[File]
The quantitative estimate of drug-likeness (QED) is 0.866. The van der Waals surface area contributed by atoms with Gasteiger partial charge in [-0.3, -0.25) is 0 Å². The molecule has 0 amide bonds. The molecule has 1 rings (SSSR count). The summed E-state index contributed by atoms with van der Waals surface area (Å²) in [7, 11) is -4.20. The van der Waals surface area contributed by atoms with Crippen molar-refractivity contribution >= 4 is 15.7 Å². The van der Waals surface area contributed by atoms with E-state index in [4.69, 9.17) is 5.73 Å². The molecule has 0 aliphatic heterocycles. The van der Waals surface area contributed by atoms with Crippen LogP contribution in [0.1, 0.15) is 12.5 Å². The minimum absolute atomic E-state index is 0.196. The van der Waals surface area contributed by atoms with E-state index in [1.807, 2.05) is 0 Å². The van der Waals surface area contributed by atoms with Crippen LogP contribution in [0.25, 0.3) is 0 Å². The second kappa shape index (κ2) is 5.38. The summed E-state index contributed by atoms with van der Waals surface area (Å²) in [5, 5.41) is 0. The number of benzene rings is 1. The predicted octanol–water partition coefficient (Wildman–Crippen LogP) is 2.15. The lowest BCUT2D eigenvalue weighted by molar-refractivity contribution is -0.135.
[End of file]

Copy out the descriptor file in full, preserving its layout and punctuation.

The quantitative estimate of drug-likeness (QED) is 0.866. The van der Waals surface area contributed by atoms with Gasteiger partial charge in [-0.3, -0.25) is 0 Å². The molecule has 0 amide bonds. The molecule has 1 rings (SSSR count). The summed E-state index contributed by atoms with van der Waals surface area (Å²) in [7, 11) is -4.20. The van der Waals surface area contributed by atoms with Crippen molar-refractivity contribution >= 4 is 15.7 Å². The van der Waals surface area contributed by atoms with E-state index in [4.69, 9.17) is 5.73 Å². The molecule has 0 aliphatic heterocycles. The van der Waals surface area contributed by atoms with Crippen LogP contribution in [0.1, 0.15) is 12.5 Å². The minimum absolute atomic E-state index is 0.196. The van der Waals surface area contributed by atoms with E-state index in [1.807, 2.05) is 0 Å². The van der Waals surface area contributed by atoms with Crippen LogP contribution in [0.25, 0.3) is 0 Å². The second kappa shape index (κ2) is 5.38. The summed E-state index contributed by atoms with van der Waals surface area (Å²) in [5, 5.41) is 0. The number of benzene rings is 1. The predicted octanol–water partition coefficient (Wildman–Crippen LogP) is 2.15. The lowest BCUT2D eigenvalue weighted by molar-refractivity contribution is -0.135.